“The first ‘k’ is the hardest” to quote Cat Stevens.

This week I have been adding Elliptigo time  to my training schedule for a number of  reasons. One, the extra cardio time is surely better than sitting on a train commuting to work daily.  Two , the Elliptigo is probably the nearest to running without the impact , thus avoiding injuries while still adding distance and finally it may look ‘unusual’ but I tell you what it is so much fun. I was lucky enough this week to be blessed with a strong easterly wind which was perfect for the morning commute as the head wind made the journey even harder, after an initial 10k run to warm me up. (on these muggy Perth summer mornings!). Of course with all things running if you add time and distance you eventually need to pay then piper for the privilege. Payment was called for Friday after a ‘quad‘ day on Thursday i.e. a 10k run in the morning followed by 15k ellipitgo ride into a strong headwind . Lunchtime was a 10k run with my work colleague and aspiring sub 3 marathon runner, Sascha,  in a cauldron of heat and humidity and finally the commute home into another headwind. ( how does that happen?)  Needless to say at 7pm I’m asleep on the couch before my 10 year old daughter weeks me to inform me the dogs need walking, joy ! After stumbling around the park in the dark I hit the bed totally and utterly knackered ! Time for one of my favourite Brendan Foster quotes…not sure if young Brendan had an Elliptigo in the seventies, probably a Grifter or a Chopper . (Note: you would need to be in you late forties or early fifties to appreciate that last statement !)

 

I hear you Brendan, I hear you…..

 

Right back to the point of the post, Friday and there was no way I was cycling to work for a fourth time. I scuttled off to the sanctity of the bus and train combination and into Panache Cafe on St. Georges Terrace for a Banana and Walnut bread , Cappuccino morning breakfast. The temperature didn’t look too bad with an overcast day for a change. (In Perth it is normally sunny, a lot and in Summer it is constant for months and months, I know this sounds incredible but with all things familiarity breeds contempt and I long for rain !) Unfortunately once I got outside I realised this was not going to be the comfortable recovery run in ideal conditions I was contemplating. It seemed the temperature had creept up to the low thirties and the humidity was going in the same direction. Add in tired legs and my appetite for the lunch time run was dissolving quicker than a chocolate cornetto in a heat wave. So finally I get to the point of the post. The first kilometre was a struggle as I stumbled (and that’s being nice.) down towards ‘stinky lake’ , a circuit of about 900m give or take. This was my run of choice as it gave me the option to bottle early and return to the air conditioned haven of work if needed, as I said before I was not enjoying the run. Anyhow after a first kilometre of just over 5min/k I decided to try and increase my pace slowly for a kilometre or two and try and work into the run rather than abandon at the 2k mark. After 3k I felt a second wind of sorts and made my mind up to increase the pace for another 2k to at least give me a good work out for 5k and maybe test some fast with muscles that hadn’t been used for a few weeks. Thus I ended up doubled up, destroyed,  with a nice 5k progressive under my belt. Mission accomplished you would think but no thought I , that actually wasn’t that bad so after a couple of minutes rest the Garmin (and Strava , remember in Strava we trust.. http://www.strava.com ) was reset and I decided to repeat the 5k progressive but this time starting faster and hopefully finishing faster. This was achieved finishing with a sub 3:30min/k and the feeling you get when you have nothing more to give. As I crawled back to work I reflected on what had become a great session, 2 * 5k progressive runs, back-to-back, in some serious brutal conditions with some testing time in the VO2 /threshold zone. What a difference to 50 minutes earlier when I was contemplating pulling the pin at 600m scuttling back to work with ,my tail between my legs.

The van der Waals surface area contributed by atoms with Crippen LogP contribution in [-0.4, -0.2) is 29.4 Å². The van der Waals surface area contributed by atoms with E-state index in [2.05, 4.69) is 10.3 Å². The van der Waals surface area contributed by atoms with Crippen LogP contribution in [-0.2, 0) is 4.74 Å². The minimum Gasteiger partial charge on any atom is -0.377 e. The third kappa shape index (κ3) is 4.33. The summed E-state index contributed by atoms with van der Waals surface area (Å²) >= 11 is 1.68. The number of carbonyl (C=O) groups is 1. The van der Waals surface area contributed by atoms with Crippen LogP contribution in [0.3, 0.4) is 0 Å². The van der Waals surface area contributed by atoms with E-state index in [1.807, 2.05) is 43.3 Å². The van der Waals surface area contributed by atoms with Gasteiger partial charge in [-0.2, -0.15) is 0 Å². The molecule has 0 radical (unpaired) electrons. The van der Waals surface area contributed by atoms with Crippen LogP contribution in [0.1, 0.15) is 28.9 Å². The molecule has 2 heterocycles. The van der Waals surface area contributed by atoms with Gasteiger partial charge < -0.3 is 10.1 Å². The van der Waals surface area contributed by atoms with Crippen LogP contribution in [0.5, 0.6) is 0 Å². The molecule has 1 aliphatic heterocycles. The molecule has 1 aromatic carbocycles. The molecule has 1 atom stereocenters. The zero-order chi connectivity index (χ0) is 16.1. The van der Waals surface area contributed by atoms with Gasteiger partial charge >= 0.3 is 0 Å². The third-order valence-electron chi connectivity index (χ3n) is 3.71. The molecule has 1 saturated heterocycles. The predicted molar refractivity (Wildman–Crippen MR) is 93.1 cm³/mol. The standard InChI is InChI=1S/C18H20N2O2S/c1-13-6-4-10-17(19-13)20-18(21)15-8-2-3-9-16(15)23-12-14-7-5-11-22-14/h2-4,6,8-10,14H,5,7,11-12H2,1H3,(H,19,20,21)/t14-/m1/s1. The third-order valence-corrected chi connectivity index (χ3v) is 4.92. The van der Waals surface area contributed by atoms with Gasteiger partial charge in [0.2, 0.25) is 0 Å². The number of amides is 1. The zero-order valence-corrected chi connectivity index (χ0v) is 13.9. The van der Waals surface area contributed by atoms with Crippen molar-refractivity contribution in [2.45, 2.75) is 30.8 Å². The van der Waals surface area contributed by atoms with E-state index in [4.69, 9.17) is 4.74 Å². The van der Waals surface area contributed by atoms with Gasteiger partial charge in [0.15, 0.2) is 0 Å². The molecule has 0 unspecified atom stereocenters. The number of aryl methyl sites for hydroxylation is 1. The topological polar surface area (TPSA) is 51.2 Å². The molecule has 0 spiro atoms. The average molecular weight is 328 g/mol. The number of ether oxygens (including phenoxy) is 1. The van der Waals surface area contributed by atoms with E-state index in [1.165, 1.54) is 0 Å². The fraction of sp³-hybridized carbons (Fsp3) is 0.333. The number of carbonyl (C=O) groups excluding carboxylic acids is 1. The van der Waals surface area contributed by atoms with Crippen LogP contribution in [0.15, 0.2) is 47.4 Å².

Progressive #1 . Notice the slow start !!

 

Progressive #2. Quicker start and finish and some serious ‘pain box’ time, perfect!

 

 

The moral of this post is you need to ignore the first few kilometres and work into any training run and then ,if you need to, on-run (excuse the pun) make adjustments due to conditions (for me a brutal Perth Summer’s day) and/or general fatigue. The Kenyans are past masters at this and although they have regimented training programs if they feel they cannot achieve a set run on a set day that don’t, the run is either discarded or attempted later in the day/week. They run by feel and sometimes they don’t feel like running. I have just finished reading a book by Toby Tanser describing in detail how the Kenyans train and it certainly opened my eyes to ‘running by feel‘. The Kenyans seems to spend their whole life either running, eating or sleeping; there are no other distractions. This is a subject for another post but one of the major takes from the book was if you don’t feel like running then don’t.

 

A great read, highly recommended.

One final thought for the day, would an Elliptigo work in Kenya ? It would certainly stand out probably, who knows maybe one day I’ll find out , now that would be a post worth writing……. until then I’ll stick to the Perth bike paths and chase down the native animals that live in this habitat, cacooned in multi-coloured lycra…..

 

Weighing 19kg the Elliptigo is not built for headwinds!!

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